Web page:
Unilever to Sell off Ice Cream, With Loss of 7.5K Jobs

Unilever to sell its successful Ice Cream division, as it rationalises operations around Beauty & Wellbeing, Personal Care and Home Care & Nutrition

Unilever has announced plans to sell off its successful Ice Cream business in a bid to “refocus” its operations.

The company says it is “focused on a portfolio of superior brands with strong positions in highly attractive categories that have complementary operating models”.

Ice Cream, it says, has “a very different operating model”, and that its sale “best serves the future growth of both Ice Cream and Unilever”.

In 2023 Unilever’s ice cream brands – which include Wall’s, Magnum and Ben & Jerry’s –  delivered a turnover of €7.9bn (US$9.8bn). 

In all, Ice Cream has five of the top 10 selling global ice cream brands.

Work on selling off Ice Cream is already underway, with full separation expected by the end of 2025, the company says.

Unilever revealed that the proposed changes will impact around 7,500 roles globally, with most of these being office-based. In all, total restructuring costs are expected to be around 1.2% of Group turnover for the next three years.

Unilever simplifies operations across four business groups

The move is part of Unilever's Growth Action Plan (GAP), which will see it rationalise operations across four business groups: 

  • Beauty & Wellbeing
  • Personal Care
  • Home Care
  • Nutrition

These have “complementary routes to market, R&D, manufacturing and distribution systems” says the company.

Unilever announced GAP in October 2023, explaining it was focused on “doing fewer things, better, with greater impact to drive consistent and stronger topline growth, enhance productivity and simplicity, and step up Unilever’s performance culture”. 

In a statement, the company said: “The Unilever Board is confident that the future growth potential of Ice Cream will be better delivered under a different ownership structure."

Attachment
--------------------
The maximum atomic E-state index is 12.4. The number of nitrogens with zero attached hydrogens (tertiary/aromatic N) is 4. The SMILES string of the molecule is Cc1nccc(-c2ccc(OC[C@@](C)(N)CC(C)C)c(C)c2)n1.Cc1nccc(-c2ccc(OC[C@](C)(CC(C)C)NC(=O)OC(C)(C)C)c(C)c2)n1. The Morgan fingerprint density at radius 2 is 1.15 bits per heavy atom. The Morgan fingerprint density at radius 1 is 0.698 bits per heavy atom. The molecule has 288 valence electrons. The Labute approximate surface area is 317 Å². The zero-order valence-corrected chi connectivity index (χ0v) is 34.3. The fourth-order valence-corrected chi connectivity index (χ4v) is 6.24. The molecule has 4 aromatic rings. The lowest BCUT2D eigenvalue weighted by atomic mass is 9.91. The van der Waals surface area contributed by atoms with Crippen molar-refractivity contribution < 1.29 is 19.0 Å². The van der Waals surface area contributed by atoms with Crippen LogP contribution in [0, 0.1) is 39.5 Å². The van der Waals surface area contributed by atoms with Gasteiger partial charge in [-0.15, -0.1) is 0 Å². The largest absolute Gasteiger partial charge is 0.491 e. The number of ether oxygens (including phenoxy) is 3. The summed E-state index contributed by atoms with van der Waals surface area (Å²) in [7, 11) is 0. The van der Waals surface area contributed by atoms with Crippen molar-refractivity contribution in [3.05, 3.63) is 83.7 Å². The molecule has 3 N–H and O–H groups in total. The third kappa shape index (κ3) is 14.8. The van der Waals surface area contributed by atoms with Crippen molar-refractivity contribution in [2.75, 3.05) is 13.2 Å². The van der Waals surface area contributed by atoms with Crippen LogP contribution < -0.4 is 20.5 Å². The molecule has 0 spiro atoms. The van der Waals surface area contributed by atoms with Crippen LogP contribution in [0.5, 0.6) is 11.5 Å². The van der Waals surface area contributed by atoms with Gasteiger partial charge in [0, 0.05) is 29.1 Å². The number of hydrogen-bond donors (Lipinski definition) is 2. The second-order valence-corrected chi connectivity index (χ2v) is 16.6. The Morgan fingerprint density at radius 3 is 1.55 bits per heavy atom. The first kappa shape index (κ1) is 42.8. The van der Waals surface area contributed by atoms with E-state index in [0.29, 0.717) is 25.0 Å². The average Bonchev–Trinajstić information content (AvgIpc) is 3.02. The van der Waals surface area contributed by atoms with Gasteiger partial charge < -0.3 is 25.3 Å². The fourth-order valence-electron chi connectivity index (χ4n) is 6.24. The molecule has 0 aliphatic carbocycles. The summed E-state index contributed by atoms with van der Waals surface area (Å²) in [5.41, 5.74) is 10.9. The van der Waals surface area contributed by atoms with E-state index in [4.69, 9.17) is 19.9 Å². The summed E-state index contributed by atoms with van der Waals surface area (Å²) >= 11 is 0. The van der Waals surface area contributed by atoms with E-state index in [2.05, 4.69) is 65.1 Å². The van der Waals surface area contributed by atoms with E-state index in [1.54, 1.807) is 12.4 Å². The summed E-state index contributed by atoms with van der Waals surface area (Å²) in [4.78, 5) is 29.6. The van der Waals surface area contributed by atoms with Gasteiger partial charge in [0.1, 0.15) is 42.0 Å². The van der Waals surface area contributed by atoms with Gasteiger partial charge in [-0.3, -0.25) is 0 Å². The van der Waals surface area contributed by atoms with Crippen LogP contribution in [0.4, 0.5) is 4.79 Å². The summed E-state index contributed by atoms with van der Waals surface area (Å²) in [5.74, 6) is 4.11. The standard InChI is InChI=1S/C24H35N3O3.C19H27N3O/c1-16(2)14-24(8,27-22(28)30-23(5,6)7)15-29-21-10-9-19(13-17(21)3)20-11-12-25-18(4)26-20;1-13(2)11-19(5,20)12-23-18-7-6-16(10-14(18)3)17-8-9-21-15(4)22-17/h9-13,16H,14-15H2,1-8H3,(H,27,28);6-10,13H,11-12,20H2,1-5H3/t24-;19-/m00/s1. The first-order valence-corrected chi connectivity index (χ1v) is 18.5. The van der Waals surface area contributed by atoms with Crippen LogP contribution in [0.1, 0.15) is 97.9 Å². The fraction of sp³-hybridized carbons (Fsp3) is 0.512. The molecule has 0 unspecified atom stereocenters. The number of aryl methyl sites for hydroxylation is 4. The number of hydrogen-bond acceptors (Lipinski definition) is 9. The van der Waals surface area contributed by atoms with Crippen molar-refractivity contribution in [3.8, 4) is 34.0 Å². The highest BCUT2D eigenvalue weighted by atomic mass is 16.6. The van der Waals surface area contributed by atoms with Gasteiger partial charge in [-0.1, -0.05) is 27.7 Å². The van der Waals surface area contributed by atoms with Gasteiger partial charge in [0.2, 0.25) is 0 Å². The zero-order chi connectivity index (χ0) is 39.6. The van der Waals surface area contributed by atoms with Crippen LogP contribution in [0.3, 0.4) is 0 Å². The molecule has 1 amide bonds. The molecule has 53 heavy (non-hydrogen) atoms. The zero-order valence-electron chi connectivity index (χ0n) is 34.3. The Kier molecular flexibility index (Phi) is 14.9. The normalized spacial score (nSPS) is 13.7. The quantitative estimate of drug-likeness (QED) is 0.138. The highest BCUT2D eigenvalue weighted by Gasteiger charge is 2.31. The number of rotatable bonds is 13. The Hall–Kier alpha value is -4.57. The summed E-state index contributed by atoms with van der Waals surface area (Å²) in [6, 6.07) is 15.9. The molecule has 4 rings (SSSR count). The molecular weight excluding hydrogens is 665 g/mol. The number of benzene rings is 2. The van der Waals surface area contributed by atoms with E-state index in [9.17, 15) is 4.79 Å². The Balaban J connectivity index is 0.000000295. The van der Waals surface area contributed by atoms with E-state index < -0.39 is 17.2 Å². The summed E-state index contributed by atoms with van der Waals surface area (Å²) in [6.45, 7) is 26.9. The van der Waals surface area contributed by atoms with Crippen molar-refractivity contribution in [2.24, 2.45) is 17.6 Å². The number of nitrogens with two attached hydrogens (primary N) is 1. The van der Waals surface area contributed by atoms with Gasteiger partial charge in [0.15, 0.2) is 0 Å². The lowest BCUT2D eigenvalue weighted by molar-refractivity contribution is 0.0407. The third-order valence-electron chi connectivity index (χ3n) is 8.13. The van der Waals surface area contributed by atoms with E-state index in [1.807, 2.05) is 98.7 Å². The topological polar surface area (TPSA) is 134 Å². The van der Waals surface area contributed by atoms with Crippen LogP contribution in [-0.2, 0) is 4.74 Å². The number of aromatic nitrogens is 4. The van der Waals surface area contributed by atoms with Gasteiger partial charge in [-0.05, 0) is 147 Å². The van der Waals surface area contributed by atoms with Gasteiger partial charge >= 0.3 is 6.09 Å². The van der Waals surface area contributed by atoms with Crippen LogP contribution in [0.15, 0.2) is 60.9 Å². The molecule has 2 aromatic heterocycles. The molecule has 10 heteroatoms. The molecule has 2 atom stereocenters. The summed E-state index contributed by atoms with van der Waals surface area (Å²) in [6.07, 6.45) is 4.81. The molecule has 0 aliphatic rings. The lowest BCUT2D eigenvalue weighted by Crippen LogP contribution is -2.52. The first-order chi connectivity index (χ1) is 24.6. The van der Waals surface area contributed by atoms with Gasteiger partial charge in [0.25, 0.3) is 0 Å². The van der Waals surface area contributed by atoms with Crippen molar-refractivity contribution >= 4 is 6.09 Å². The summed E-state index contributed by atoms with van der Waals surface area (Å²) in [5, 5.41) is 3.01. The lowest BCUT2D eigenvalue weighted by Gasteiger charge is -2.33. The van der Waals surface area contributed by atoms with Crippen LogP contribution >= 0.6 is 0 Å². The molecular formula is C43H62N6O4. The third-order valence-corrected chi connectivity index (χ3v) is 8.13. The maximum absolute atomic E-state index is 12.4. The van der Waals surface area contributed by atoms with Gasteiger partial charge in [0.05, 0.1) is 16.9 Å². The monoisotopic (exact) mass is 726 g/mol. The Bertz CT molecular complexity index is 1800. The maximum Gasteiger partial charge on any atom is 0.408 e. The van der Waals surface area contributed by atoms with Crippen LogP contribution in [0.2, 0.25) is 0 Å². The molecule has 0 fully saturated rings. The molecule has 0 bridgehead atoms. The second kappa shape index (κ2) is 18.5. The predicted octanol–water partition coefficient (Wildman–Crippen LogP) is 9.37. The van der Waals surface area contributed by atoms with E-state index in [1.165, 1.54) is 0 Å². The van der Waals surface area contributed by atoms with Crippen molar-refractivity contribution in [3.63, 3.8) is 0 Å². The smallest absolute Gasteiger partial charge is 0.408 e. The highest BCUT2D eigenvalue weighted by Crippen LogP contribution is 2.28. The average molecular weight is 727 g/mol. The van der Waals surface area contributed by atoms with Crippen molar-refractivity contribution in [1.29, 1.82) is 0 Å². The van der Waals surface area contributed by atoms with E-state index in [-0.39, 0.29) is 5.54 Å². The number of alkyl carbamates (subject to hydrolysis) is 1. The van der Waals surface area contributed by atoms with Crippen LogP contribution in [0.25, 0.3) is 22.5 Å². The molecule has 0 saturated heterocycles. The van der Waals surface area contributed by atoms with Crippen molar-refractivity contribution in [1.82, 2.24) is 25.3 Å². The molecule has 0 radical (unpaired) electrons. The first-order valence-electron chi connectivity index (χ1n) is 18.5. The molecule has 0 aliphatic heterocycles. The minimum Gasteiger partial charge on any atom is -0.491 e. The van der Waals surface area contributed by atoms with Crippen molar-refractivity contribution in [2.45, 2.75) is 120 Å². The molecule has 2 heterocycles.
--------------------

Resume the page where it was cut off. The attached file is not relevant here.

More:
Unilever says Ice Cream “has distinct characteristics compared with our other operating businesses”, including its supply chain and point of sale, which support frozen goods, a different channel landscape, more seasonality and greater capital intensity.

It added that, under new leadership, Ice Cream is making “significant operational changes at pace that are expected to drive stronger performance”. 

These, it says, include improved productivity and efficiencies, product rationalisation, and investment behind significant innovations.

Unilever added that, as a standalone business, Ice Cream’s management team “will have operational and financial flexibility to grow its business, allocate capital and resources in support of the company’s distinct strategy”.

It said this included optimising its manufacturing and logistics network, and developing flexible distribution channels.

It said the division could be ‘demerged’, but added that other options for separation “will be considered to maximise returns for shareholders”. 

Hein Schumacher, CEO of Unilever, said: “Simplifying our portfolio and driving greater productivity will allow us to further unlock the potential of this business, supporting our ambition to position Unilever as a world-leading consumer goods company delivering strong, sustainable growth and enhanced profitability."


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